CREED OF GOLD starts out in Russia with a man who is a reporter finding out there are three trains full of gold coming to Russia to instigate the Bolshevik revolution. After a long chase, he’s killed. Years later, the man’s son is killed for possessing the list of names of the people who financed the Russian revolution. His wife sent their son to America to escape the conspirators trying to get the evidence.
In America, the son goes to a prestigious university and takes the name Adam Smith. In his course on the Federal Reserve, he sits next to Kristin Stanford, whose father is on the Federal Reserve. They pair up to do a term paper on the Federal Reserve. Adam wants to expose the Fed’s tangled weave of intrigue and manipulation.
In the process, he alerts the power brokers behind the Federal Reserve unwittingly. They decide he must be removed. He decides to recruit his best friend and computer nerd, Cody, to expose the Federal Reserve. So, the game is afoot. While being imprisoned and shot at, Adam witness to Kirstin about Jesus Christ. With the clock ticking, can Adam bring down the international money syndicate before they kill him?
CREED OF GOLD is actually very well structured. It keeps the audience intrigued throughout the whole movie. It’s a low budget movie but it has a good look to it. There are a few static moments but they are very few and far between. Whether or not someone believes the Federal Reserve is evil and all bankers are nefarious won’t diminish the movie’s entertainment value. The good news is that CREED OF GOLD has no sex, nudity, profanity, or unwarranted violence. However, it does have suspense, action, and adventure, and sometimes a little too much exposition.
JEALOUSY is a French movie about an actor more committed to the theater than he is to the women in his life, including the wife he left. Ultimately, the jealousy in the title seems to really be about the man’s jealousy for his profession. This leads to a movie that pretty much lacks any kind of passion, though the movie does show that the man still cares for the daughter he had with his wife and still sees regularly.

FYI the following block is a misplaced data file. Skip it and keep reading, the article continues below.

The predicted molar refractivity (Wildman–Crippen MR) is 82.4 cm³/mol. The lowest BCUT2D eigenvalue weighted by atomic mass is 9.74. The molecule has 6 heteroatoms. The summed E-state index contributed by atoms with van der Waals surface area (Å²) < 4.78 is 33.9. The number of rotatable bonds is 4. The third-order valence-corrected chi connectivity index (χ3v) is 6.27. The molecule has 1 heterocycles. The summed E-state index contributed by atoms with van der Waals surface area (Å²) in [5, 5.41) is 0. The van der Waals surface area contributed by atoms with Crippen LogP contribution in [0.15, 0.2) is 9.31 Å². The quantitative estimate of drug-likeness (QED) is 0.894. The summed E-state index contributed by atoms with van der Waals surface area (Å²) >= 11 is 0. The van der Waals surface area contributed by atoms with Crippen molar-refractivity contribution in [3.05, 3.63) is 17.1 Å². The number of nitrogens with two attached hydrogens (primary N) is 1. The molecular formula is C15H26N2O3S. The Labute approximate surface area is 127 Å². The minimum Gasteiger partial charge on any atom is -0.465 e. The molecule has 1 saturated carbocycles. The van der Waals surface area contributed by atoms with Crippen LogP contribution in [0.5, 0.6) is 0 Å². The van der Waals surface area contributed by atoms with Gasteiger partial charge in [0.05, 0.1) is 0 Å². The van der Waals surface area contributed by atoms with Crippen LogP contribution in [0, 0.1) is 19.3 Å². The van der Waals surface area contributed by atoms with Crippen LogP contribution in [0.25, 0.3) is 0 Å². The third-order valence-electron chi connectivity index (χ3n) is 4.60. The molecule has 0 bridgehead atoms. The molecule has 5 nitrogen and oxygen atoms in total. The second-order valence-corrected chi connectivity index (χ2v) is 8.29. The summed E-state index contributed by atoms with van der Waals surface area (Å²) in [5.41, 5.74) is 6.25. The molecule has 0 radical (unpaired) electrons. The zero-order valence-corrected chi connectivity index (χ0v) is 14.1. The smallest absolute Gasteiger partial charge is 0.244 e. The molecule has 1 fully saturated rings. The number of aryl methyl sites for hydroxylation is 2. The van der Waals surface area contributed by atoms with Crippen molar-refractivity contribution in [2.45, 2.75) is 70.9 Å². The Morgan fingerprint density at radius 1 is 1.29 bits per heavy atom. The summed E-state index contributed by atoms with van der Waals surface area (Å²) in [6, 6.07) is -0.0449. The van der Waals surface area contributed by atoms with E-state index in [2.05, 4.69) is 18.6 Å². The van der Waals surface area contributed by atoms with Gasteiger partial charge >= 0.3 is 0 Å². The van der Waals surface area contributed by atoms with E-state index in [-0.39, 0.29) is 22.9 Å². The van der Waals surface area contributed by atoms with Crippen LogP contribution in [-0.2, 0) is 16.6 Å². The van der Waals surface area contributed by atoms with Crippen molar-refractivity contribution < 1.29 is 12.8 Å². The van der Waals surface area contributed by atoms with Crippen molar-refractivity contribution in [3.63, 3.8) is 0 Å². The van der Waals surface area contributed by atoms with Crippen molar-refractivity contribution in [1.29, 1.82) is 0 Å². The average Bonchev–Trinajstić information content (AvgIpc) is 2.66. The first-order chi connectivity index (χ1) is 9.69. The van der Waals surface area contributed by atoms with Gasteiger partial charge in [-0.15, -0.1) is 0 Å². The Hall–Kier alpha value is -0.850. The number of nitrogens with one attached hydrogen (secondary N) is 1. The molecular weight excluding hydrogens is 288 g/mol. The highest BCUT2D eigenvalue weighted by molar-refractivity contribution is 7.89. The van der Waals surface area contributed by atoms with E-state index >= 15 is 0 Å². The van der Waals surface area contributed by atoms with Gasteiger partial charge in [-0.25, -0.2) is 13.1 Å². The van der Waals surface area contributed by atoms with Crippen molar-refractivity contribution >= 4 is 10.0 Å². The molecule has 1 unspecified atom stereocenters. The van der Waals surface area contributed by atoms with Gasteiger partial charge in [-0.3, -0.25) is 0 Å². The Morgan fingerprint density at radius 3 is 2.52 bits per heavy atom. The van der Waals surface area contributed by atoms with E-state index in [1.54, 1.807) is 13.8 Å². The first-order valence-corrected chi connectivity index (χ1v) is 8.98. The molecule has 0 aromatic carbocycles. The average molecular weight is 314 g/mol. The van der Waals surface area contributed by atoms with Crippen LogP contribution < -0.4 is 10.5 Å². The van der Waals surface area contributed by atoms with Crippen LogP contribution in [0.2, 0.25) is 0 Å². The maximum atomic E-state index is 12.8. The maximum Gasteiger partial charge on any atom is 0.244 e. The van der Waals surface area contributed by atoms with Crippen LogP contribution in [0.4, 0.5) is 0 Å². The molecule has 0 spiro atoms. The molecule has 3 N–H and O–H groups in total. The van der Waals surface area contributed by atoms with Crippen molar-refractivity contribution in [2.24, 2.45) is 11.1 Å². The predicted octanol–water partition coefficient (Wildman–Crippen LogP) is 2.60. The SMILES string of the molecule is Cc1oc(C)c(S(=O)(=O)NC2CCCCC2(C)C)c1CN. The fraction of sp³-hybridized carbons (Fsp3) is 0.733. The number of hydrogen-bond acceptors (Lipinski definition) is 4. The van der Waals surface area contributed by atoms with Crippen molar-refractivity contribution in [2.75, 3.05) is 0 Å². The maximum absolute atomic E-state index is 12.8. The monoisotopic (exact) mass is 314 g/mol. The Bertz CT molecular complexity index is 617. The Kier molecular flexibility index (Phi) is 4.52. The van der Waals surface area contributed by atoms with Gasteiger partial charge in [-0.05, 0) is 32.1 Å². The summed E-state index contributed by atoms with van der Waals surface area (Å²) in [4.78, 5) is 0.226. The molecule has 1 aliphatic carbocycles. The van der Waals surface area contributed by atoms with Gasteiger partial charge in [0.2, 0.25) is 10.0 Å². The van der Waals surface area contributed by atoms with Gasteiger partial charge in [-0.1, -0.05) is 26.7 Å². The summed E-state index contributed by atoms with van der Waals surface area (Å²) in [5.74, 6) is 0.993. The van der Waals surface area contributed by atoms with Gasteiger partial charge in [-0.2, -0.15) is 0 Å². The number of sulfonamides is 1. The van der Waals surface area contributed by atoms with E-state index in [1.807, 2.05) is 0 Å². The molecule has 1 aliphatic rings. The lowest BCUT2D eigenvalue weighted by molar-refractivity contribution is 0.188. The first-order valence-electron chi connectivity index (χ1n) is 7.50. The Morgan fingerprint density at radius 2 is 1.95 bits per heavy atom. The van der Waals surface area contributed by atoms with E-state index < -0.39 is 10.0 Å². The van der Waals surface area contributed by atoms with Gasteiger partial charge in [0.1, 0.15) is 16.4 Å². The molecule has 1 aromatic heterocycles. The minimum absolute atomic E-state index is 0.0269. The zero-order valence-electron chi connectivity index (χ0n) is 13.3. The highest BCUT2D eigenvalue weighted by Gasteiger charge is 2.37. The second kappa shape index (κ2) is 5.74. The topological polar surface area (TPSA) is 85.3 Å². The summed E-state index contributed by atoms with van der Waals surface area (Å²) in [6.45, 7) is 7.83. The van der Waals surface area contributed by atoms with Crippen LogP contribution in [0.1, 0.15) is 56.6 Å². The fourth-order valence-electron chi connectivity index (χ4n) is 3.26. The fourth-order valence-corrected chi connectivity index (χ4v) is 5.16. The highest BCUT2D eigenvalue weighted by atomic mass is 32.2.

Shot in black and white, the movie opens on the man’s wife, who cries when her husband, Louis, tells her he’s leaving her for another woman. The woman, Claudia, is an actress who hasn’t gotten a part in six years. She and Louis live in a cramped apartment. To relieve themselves of this claustrophobic environment, they take walks in the streets of Paris. Periodically, his daughter comes to visit with Louis.
Suddenly, Claudia tells Louis that she’s decided to take an office job. Apparently, she’s having an affair with the man who offered her the job. Louis seems more disturbed, however, that the new job means Claudia has given up on the theater.
Alone now, Louis tries to commit suicide. He survives and discovers that he still has his sister and his daughter by his side.
The filmmakers and actors wring almost every sense of passion out of JEALOUSY. This is one of the more boring French movies you’re likely to see. The only thing that saves it are the scenes of Louis with his daughter. Also, it has a short running time. Other than that, there’s nothing particularly uplifting, much less moral or redemptive, about the French movie JEALOUSY.
COFFEE SHOP is a winsome, poignant movie about a young woman who’s been unlucky in love and is struggling to keep her coffee shop open so she can help others.
Donavan is a lovely young woman who had her dream mate walk out on her to go to Chicago to do investment banking. Now, she tries serial dating and is always amazed that nothing ever clicks. Her sister, Becky, and Becky’s boyfriend, Kevin, are concerned about her. So, they ask a famous New York playwright, Ben, to take vacation time in their beautiful seaside town hoping that there will be a match.
Before he shows up in town, however, the new bank owner tells Donavan he’s going to foreclose on her coffee shop. Further, it is revealed that Ben’s last play bombed at the box office. Donavan, when she sees Ben, thinks he’s the business partner of the unscrupulous banker, so she makes his life miserable, but he starts to fall for her (much like an old Cary Grant comedy). Then, her ex, Patrick, shows up and wants to rekindle their relationship, but he is the banker’s partner and is willing to throw Donavan’s dream for a soul-filled coffee shop down the drain.